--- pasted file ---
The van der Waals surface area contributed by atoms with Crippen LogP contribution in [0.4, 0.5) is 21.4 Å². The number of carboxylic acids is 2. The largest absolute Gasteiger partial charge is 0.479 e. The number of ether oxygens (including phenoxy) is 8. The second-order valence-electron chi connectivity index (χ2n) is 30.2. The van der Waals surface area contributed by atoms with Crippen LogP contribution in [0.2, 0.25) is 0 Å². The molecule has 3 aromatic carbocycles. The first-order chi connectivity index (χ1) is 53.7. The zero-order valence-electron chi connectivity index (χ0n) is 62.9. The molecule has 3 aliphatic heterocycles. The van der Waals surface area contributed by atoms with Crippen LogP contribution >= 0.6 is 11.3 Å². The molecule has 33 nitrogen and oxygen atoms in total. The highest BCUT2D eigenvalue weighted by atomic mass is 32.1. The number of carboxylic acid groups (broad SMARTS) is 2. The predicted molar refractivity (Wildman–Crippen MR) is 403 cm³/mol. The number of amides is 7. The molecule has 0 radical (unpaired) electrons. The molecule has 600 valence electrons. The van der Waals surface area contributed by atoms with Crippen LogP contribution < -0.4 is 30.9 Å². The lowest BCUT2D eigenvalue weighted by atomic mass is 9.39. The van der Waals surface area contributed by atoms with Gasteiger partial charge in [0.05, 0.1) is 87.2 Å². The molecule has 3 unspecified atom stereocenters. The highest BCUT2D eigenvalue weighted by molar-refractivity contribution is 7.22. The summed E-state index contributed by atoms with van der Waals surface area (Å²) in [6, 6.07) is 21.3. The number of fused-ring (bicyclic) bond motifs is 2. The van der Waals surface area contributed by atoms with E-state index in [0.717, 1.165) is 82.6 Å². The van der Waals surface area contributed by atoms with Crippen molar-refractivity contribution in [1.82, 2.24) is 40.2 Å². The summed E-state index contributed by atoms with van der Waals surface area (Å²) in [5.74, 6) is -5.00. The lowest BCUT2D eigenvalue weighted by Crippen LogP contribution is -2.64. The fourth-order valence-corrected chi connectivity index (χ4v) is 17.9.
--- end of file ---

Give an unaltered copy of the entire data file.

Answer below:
The van der Waals surface area contributed by atoms with Crippen LogP contribution in [0.4, 0.5) is 21.4 Å². The number of carboxylic acids is 2. The largest absolute Gasteiger partial charge is 0.479 e. The number of ether oxygens (including phenoxy) is 8. The second-order valence-electron chi connectivity index (χ2n) is 30.2. The van der Waals surface area contributed by atoms with Crippen LogP contribution in [0.2, 0.25) is 0 Å². The molecule has 3 aromatic carbocycles. The first-order chi connectivity index (χ1) is 53.7. The zero-order valence-electron chi connectivity index (χ0n) is 62.9. The molecule has 3 aliphatic heterocycles. The van der Waals surface area contributed by atoms with Crippen LogP contribution >= 0.6 is 11.3 Å². The molecule has 33 nitrogen and oxygen atoms in total. The highest BCUT2D eigenvalue weighted by atomic mass is 32.1. The number of carboxylic acid groups (broad SMARTS) is 2. The predicted molar refractivity (Wildman–Crippen MR) is 403 cm³/mol. The number of amides is 7. The molecule has 0 radical (unpaired) electrons. The molecule has 600 valence electrons. The van der Waals surface area contributed by atoms with Crippen LogP contribution < -0.4 is 30.9 Å². The lowest BCUT2D eigenvalue weighted by atomic mass is 9.39. The van der Waals surface area contributed by atoms with Gasteiger partial charge in [0.05, 0.1) is 87.2 Å². The molecule has 3 unspecified atom stereocenters. The highest BCUT2D eigenvalue weighted by molar-refractivity contribution is 7.22. The summed E-state index contributed by atoms with van der Waals surface area (Å²) in [6, 6.07) is 21.3. The number of fused-ring (bicyclic) bond motifs is 2. The van der Waals surface area contributed by atoms with E-state index in [0.717, 1.165) is 82.6 Å². The van der Waals surface area contributed by atoms with Crippen molar-refractivity contribution in [1.82, 2.24) is 40.2 Å². The summed E-state index contributed by atoms with van der Waals surface area (Å²) in [5.74, 6) is -5.00. The lowest BCUT2D eigenvalue weighted by Crippen LogP contribution is -2.64. The fourth-order valence-corrected chi connectivity index (χ4v) is 17.9.